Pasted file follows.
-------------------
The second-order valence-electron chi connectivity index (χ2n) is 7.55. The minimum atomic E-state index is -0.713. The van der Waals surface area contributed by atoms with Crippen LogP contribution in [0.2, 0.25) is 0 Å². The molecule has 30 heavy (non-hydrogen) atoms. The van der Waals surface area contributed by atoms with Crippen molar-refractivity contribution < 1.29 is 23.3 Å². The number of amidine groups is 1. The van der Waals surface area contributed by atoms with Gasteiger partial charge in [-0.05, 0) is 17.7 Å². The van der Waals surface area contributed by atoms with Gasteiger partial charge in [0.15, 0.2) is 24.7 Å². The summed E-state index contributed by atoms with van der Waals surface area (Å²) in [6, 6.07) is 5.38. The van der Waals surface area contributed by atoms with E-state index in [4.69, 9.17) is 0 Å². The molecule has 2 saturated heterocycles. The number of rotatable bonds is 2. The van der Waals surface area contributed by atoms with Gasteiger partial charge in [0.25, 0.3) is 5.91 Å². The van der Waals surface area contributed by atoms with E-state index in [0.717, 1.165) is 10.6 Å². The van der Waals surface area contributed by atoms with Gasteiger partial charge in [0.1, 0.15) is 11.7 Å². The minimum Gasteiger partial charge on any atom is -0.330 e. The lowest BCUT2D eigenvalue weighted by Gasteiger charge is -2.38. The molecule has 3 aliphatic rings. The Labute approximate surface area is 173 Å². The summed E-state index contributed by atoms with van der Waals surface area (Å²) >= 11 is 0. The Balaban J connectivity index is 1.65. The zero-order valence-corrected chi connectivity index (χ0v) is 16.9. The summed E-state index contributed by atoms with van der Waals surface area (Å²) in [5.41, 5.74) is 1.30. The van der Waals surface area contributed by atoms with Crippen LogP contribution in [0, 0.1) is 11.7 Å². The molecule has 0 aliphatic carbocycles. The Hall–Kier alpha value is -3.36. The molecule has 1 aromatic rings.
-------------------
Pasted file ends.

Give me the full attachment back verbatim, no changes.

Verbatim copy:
The second-order valence-electron chi connectivity index (χ2n) is 7.55. The minimum atomic E-state index is -0.713. The van der Waals surface area contributed by atoms with Crippen LogP contribution in [0.2, 0.25) is 0 Å². The molecule has 30 heavy (non-hydrogen) atoms. The van der Waals surface area contributed by atoms with Crippen molar-refractivity contribution < 1.29 is 23.3 Å². The number of amidine groups is 1. The van der Waals surface area contributed by atoms with Gasteiger partial charge in [-0.05, 0) is 17.7 Å². The van der Waals surface area contributed by atoms with Gasteiger partial charge in [0.15, 0.2) is 24.7 Å². The summed E-state index contributed by atoms with van der Waals surface area (Å²) in [6, 6.07) is 5.38. The van der Waals surface area contributed by atoms with E-state index in [4.69, 9.17) is 0 Å². The molecule has 2 saturated heterocycles. The number of rotatable bonds is 2. The van der Waals surface area contributed by atoms with Gasteiger partial charge in [0.25, 0.3) is 5.91 Å². The van der Waals surface area contributed by atoms with E-state index in [0.717, 1.165) is 10.6 Å². The van der Waals surface area contributed by atoms with Gasteiger partial charge in [0.1, 0.15) is 11.7 Å². The minimum Gasteiger partial charge on any atom is -0.330 e. The lowest BCUT2D eigenvalue weighted by Gasteiger charge is -2.38. The molecule has 3 aliphatic rings. The Labute approximate surface area is 173 Å². The summed E-state index contributed by atoms with van der Waals surface area (Å²) >= 11 is 0. The Balaban J connectivity index is 1.65. The zero-order valence-corrected chi connectivity index (χ0v) is 16.9. The summed E-state index contributed by atoms with van der Waals surface area (Å²) in [5.41, 5.74) is 1.30. The van der Waals surface area contributed by atoms with Crippen LogP contribution in [0, 0.1) is 11.7 Å². The molecule has 0 aliphatic carbocycles. The Hall–Kier alpha value is -3.36. The molecule has 1 aromatic rings.